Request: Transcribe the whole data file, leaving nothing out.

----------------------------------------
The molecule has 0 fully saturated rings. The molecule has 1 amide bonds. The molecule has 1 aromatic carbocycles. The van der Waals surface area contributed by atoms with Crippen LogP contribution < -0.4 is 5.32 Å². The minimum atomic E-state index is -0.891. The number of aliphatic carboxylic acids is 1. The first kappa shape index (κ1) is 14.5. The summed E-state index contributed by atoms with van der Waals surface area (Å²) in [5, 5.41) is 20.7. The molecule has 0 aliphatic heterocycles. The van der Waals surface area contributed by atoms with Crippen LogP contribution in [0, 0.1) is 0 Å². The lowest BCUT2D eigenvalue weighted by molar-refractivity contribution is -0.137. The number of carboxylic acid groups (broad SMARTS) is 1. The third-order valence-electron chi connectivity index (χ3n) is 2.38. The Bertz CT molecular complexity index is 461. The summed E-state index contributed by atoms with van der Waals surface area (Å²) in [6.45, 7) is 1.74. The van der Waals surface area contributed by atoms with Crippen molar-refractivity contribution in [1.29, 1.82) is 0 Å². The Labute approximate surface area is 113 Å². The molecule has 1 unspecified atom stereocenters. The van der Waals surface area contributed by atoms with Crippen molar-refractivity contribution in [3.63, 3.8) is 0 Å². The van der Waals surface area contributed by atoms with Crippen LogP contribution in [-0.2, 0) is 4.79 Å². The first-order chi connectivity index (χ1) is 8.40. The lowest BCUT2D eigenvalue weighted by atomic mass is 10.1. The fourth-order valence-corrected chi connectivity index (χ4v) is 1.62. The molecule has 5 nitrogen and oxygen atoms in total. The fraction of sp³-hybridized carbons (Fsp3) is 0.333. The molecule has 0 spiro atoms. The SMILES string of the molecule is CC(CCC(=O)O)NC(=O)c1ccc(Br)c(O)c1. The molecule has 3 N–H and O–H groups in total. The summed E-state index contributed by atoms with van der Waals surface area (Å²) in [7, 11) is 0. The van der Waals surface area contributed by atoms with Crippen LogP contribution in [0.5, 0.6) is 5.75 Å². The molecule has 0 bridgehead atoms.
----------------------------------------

The molecule has 0 fully saturated rings. The molecule has 1 amide bonds. The molecule has 1 aromatic carbocycles. The van der Waals surface area contributed by atoms with Crippen LogP contribution < -0.4 is 5.32 Å². The minimum atomic E-state index is -0.891. The number of aliphatic carboxylic acids is 1. The first kappa shape index (κ1) is 14.5. The summed E-state index contributed by atoms with van der Waals surface area (Å²) in [5, 5.41) is 20.7. The molecule has 0 aliphatic heterocycles. The van der Waals surface area contributed by atoms with Crippen LogP contribution in [0, 0.1) is 0 Å². The lowest BCUT2D eigenvalue weighted by molar-refractivity contribution is -0.137. The number of carboxylic acid groups (broad SMARTS) is 1. The third-order valence-electron chi connectivity index (χ3n) is 2.38. The Bertz CT molecular complexity index is 461. The summed E-state index contributed by atoms with van der Waals surface area (Å²) in [6.45, 7) is 1.74. The van der Waals surface area contributed by atoms with Crippen molar-refractivity contribution in [1.29, 1.82) is 0 Å². The Labute approximate surface area is 113 Å². The molecule has 1 unspecified atom stereocenters. The van der Waals surface area contributed by atoms with Crippen molar-refractivity contribution in [3.63, 3.8) is 0 Å². The van der Waals surface area contributed by atoms with Crippen LogP contribution in [-0.2, 0) is 4.79 Å². The first-order chi connectivity index (χ1) is 8.40. The lowest BCUT2D eigenvalue weighted by atomic mass is 10.1. The fourth-order valence-corrected chi connectivity index (χ4v) is 1.62. The molecule has 5 nitrogen and oxygen atoms in total. The fraction of sp³-hybridized carbons (Fsp3) is 0.333. The molecule has 0 spiro atoms. The SMILES string of the molecule is CC(CCC(=O)O)NC(=O)c1ccc(Br)c(O)c1. The molecule has 3 N–H and O–H groups in total. The summed E-state index contributed by atoms with van der Waals surface area (Å²) in [7, 11) is 0. The van der Waals surface area contributed by atoms with Crippen LogP contribution in [0.5, 0.6) is 5.75 Å². The molecule has 0 bridgehead atoms.